Definition of “muse” - English Dictionary

“muse” in British English

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museverb [ I ]

uk /mjuːz/ us /mjuːz/ formal

musenoun [ C ]

uk /mjuːz/ us /mjuːz/ literary

an imaginary being, person, or force that gives someone ideas and helps them to write, paint, or make music:

The muse has left me - I haven't written any poetry for months!
Juliet was not only the painter's best model but also his muse.

Musenoun [ C ]

uk /mjuːz/ us /mjuːz/ literary

in ancient Greek and Roman stories, one of the nine goddesses who were believed to give encouragement in different areas of literature, art, and music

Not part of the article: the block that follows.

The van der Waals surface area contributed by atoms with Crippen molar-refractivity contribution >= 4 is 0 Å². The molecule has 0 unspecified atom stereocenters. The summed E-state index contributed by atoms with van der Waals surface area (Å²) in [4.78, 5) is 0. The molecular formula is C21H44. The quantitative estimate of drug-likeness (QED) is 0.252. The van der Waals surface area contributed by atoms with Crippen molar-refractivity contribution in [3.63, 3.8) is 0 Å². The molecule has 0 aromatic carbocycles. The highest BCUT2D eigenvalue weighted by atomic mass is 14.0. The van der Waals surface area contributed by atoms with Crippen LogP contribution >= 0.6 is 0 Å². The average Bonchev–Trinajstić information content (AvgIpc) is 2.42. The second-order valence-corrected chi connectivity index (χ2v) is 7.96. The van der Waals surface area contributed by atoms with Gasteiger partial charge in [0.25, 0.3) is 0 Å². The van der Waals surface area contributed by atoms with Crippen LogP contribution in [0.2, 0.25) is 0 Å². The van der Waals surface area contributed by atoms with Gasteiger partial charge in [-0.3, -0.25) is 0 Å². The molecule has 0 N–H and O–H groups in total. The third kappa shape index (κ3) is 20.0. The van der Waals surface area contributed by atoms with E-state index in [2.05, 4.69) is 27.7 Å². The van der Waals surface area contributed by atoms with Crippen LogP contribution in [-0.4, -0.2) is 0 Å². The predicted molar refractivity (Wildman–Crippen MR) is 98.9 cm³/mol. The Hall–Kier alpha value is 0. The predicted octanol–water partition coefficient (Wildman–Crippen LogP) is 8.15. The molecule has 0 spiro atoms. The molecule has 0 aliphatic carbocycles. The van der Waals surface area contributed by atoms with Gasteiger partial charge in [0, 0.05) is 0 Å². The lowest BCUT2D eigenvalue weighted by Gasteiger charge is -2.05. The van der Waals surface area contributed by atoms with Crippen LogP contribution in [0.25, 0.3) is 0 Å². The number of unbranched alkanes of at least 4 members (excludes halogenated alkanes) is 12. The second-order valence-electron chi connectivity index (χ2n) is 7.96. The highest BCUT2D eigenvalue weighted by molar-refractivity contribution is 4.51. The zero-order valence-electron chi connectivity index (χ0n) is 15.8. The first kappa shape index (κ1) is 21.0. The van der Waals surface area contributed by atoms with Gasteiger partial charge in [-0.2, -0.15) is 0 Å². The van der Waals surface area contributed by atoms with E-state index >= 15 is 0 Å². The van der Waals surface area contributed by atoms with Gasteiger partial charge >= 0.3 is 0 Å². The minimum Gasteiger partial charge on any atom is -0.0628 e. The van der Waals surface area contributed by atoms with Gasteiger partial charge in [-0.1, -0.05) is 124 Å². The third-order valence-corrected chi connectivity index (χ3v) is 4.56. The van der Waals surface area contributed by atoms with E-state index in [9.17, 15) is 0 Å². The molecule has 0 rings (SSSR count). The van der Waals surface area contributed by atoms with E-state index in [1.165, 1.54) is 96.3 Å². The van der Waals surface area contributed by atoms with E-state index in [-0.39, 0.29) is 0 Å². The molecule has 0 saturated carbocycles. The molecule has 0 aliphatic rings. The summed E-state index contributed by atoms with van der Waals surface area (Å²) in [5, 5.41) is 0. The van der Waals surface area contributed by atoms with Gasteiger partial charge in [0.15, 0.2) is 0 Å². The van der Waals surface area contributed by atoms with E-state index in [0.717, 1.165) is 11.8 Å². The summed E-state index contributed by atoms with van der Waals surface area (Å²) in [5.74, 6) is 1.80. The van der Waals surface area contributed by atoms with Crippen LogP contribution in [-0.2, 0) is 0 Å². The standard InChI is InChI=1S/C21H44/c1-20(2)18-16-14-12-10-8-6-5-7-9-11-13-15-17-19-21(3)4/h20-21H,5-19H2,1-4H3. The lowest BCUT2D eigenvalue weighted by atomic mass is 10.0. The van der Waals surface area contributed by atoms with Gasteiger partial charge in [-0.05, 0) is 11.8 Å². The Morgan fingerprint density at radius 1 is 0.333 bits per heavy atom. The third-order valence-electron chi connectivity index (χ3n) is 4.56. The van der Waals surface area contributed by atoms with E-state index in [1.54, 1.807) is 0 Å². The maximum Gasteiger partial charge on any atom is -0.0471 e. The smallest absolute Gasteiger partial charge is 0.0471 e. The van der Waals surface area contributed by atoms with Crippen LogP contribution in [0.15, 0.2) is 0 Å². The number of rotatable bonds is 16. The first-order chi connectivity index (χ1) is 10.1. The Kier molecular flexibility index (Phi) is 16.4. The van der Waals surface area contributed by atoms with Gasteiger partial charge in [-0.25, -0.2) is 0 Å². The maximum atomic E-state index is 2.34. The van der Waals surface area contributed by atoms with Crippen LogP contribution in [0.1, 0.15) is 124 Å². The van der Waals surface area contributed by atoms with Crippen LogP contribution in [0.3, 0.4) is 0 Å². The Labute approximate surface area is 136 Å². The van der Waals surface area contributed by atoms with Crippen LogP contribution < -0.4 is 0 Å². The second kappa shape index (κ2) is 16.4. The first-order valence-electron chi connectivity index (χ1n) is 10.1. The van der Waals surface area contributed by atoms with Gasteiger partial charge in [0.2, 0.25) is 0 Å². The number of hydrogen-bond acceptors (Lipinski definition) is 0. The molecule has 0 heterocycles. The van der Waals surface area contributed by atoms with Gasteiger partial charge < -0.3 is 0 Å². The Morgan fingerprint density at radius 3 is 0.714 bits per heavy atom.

(Definition of “muse” from the Cambridge Advanced Learner's Dictionary & Thesaurus © Cambridge University Press)

“muse” in American English

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museverb [ I/T ]

us /mjuz/

muse verb [ I/T ] (THINK)

to think about something carefully and for a long time:

[ I always + adv/prep ] At breakfast, he allowed himself to muse about his presidency.

musenoun [ C/U ]

us /mjuz/

muse noun [ C/U ] (IMAGINARY FORCE)

an imaginary force that gives you ideas and helps you to write, paint, or make music, or a physical representation of this force

(Definition of “muse” from the Cambridge Academic Content Dictionary © Cambridge University Press)